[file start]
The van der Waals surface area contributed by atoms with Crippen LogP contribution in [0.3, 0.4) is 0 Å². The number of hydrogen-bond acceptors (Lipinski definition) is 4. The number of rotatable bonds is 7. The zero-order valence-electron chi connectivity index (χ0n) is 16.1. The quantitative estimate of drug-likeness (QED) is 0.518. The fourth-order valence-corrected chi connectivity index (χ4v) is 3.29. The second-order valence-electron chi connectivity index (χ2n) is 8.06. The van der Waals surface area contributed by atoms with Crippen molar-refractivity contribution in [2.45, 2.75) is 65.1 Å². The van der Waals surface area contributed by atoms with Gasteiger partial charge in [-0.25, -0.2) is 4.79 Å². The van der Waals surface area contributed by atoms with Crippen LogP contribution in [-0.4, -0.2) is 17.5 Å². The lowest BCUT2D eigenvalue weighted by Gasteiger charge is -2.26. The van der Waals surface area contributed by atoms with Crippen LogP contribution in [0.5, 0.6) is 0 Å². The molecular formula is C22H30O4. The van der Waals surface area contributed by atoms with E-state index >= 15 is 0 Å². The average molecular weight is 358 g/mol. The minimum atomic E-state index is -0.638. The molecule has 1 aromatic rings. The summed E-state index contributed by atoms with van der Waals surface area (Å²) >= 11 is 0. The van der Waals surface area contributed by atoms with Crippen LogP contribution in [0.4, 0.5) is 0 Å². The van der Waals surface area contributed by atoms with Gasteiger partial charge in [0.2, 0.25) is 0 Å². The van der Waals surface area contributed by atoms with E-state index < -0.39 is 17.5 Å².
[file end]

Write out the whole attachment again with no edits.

The van der Waals surface area contributed by atoms with Crippen LogP contribution in [0.3, 0.4) is 0 Å². The number of hydrogen-bond acceptors (Lipinski definition) is 4. The number of rotatable bonds is 7. The zero-order valence-electron chi connectivity index (χ0n) is 16.1. The quantitative estimate of drug-likeness (QED) is 0.518. The fourth-order valence-corrected chi connectivity index (χ4v) is 3.29. The second-order valence-electron chi connectivity index (χ2n) is 8.06. The van der Waals surface area contributed by atoms with Crippen molar-refractivity contribution in [2.45, 2.75) is 65.1 Å². The van der Waals surface area contributed by atoms with Gasteiger partial charge in [-0.25, -0.2) is 4.79 Å². The van der Waals surface area contributed by atoms with Crippen LogP contribution in [-0.4, -0.2) is 17.5 Å². The lowest BCUT2D eigenvalue weighted by Gasteiger charge is -2.26. The van der Waals surface area contributed by atoms with Crippen LogP contribution in [0.5, 0.6) is 0 Å². The molecular formula is C22H30O4. The van der Waals surface area contributed by atoms with E-state index >= 15 is 0 Å². The average molecular weight is 358 g/mol. The minimum atomic E-state index is -0.638. The molecule has 1 aromatic rings. The summed E-state index contributed by atoms with van der Waals surface area (Å²) >= 11 is 0. The van der Waals surface area contributed by atoms with Crippen LogP contribution in [0.4, 0.5) is 0 Å². The van der Waals surface area contributed by atoms with Gasteiger partial charge in [0.2, 0.25) is 0 Å². The van der Waals surface area contributed by atoms with E-state index < -0.39 is 17.5 Å².